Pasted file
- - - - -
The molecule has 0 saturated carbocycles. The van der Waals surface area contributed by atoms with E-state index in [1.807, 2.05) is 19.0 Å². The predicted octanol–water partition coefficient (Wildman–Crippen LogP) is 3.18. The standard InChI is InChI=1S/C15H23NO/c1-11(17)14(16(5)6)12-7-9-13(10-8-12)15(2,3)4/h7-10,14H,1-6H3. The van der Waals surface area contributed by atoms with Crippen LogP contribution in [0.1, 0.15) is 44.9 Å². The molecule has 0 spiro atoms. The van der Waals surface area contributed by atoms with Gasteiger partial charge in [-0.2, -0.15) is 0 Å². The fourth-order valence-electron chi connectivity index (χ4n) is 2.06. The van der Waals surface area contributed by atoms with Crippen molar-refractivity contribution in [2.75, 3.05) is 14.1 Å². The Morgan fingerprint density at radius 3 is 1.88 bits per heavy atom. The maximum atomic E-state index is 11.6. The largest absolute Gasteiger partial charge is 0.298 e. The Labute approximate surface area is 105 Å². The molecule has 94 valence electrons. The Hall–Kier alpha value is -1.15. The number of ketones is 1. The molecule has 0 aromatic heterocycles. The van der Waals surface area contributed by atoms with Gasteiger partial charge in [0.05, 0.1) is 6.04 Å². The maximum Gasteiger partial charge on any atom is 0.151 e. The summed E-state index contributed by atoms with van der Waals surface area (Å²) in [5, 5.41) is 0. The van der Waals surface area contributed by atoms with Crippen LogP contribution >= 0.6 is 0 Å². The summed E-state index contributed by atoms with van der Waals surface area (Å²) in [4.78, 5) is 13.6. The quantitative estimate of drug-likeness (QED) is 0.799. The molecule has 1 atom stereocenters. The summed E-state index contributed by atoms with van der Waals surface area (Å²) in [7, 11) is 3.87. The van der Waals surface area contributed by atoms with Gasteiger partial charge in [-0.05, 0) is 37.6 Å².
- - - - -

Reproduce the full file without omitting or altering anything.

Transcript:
The molecule has 0 saturated carbocycles. The van der Waals surface area contributed by atoms with E-state index in [1.807, 2.05) is 19.0 Å². The predicted octanol–water partition coefficient (Wildman–Crippen LogP) is 3.18. The standard InChI is InChI=1S/C15H23NO/c1-11(17)14(16(5)6)12-7-9-13(10-8-12)15(2,3)4/h7-10,14H,1-6H3. The van der Waals surface area contributed by atoms with Crippen LogP contribution in [0.1, 0.15) is 44.9 Å². The molecule has 0 spiro atoms. The van der Waals surface area contributed by atoms with Gasteiger partial charge in [-0.2, -0.15) is 0 Å². The fourth-order valence-electron chi connectivity index (χ4n) is 2.06. The van der Waals surface area contributed by atoms with Crippen molar-refractivity contribution in [2.75, 3.05) is 14.1 Å². The Morgan fingerprint density at radius 3 is 1.88 bits per heavy atom. The maximum atomic E-state index is 11.6. The largest absolute Gasteiger partial charge is 0.298 e. The Labute approximate surface area is 105 Å². The molecule has 94 valence electrons. The Hall–Kier alpha value is -1.15. The number of ketones is 1. The molecule has 0 aromatic heterocycles. The van der Waals surface area contributed by atoms with Gasteiger partial charge in [0.05, 0.1) is 6.04 Å². The maximum Gasteiger partial charge on any atom is 0.151 e. The summed E-state index contributed by atoms with van der Waals surface area (Å²) in [5, 5.41) is 0. The van der Waals surface area contributed by atoms with Crippen LogP contribution >= 0.6 is 0 Å². The summed E-state index contributed by atoms with van der Waals surface area (Å²) in [4.78, 5) is 13.6. The quantitative estimate of drug-likeness (QED) is 0.799. The molecule has 1 atom stereocenters. The summed E-state index contributed by atoms with van der Waals surface area (Å²) in [7, 11) is 3.87. The van der Waals surface area contributed by atoms with Gasteiger partial charge in [-0.05, 0) is 37.6 Å².